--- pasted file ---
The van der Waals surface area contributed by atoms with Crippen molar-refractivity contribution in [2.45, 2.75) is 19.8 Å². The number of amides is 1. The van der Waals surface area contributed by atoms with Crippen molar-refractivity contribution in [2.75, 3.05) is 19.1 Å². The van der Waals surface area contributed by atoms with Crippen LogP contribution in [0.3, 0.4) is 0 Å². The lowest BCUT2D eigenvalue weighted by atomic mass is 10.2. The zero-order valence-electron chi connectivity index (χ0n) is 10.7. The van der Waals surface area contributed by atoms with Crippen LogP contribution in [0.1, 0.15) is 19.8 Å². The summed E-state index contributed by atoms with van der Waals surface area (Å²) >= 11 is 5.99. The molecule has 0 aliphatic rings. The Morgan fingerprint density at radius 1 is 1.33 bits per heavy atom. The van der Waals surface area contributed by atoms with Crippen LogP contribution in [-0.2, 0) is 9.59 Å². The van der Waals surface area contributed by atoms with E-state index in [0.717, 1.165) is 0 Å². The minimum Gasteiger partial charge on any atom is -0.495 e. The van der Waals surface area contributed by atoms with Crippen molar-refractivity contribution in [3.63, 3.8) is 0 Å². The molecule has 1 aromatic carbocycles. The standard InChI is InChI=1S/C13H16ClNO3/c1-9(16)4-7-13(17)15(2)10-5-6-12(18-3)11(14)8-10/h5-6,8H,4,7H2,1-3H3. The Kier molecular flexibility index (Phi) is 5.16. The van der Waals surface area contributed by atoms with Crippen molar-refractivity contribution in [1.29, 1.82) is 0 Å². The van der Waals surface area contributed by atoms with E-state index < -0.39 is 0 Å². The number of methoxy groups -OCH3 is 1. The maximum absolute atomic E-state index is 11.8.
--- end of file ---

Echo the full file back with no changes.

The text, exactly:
The van der Waals surface area contributed by atoms with Crippen molar-refractivity contribution in [2.45, 2.75) is 19.8 Å². The number of amides is 1. The van der Waals surface area contributed by atoms with Crippen molar-refractivity contribution in [2.75, 3.05) is 19.1 Å². The van der Waals surface area contributed by atoms with Crippen LogP contribution in [0.3, 0.4) is 0 Å². The lowest BCUT2D eigenvalue weighted by atomic mass is 10.2. The zero-order valence-electron chi connectivity index (χ0n) is 10.7. The van der Waals surface area contributed by atoms with Crippen LogP contribution in [0.1, 0.15) is 19.8 Å². The summed E-state index contributed by atoms with van der Waals surface area (Å²) >= 11 is 5.99. The molecule has 0 aliphatic rings. The Morgan fingerprint density at radius 1 is 1.33 bits per heavy atom. The van der Waals surface area contributed by atoms with Crippen LogP contribution in [-0.2, 0) is 9.59 Å². The van der Waals surface area contributed by atoms with E-state index in [0.717, 1.165) is 0 Å². The minimum Gasteiger partial charge on any atom is -0.495 e. The van der Waals surface area contributed by atoms with Crippen molar-refractivity contribution in [3.63, 3.8) is 0 Å². The molecule has 1 aromatic carbocycles. The standard InChI is InChI=1S/C13H16ClNO3/c1-9(16)4-7-13(17)15(2)10-5-6-12(18-3)11(14)8-10/h5-6,8H,4,7H2,1-3H3. The Kier molecular flexibility index (Phi) is 5.16. The van der Waals surface area contributed by atoms with Crippen molar-refractivity contribution in [1.29, 1.82) is 0 Å². The van der Waals surface area contributed by atoms with E-state index < -0.39 is 0 Å². The number of methoxy groups -OCH3 is 1. The maximum absolute atomic E-state index is 11.8.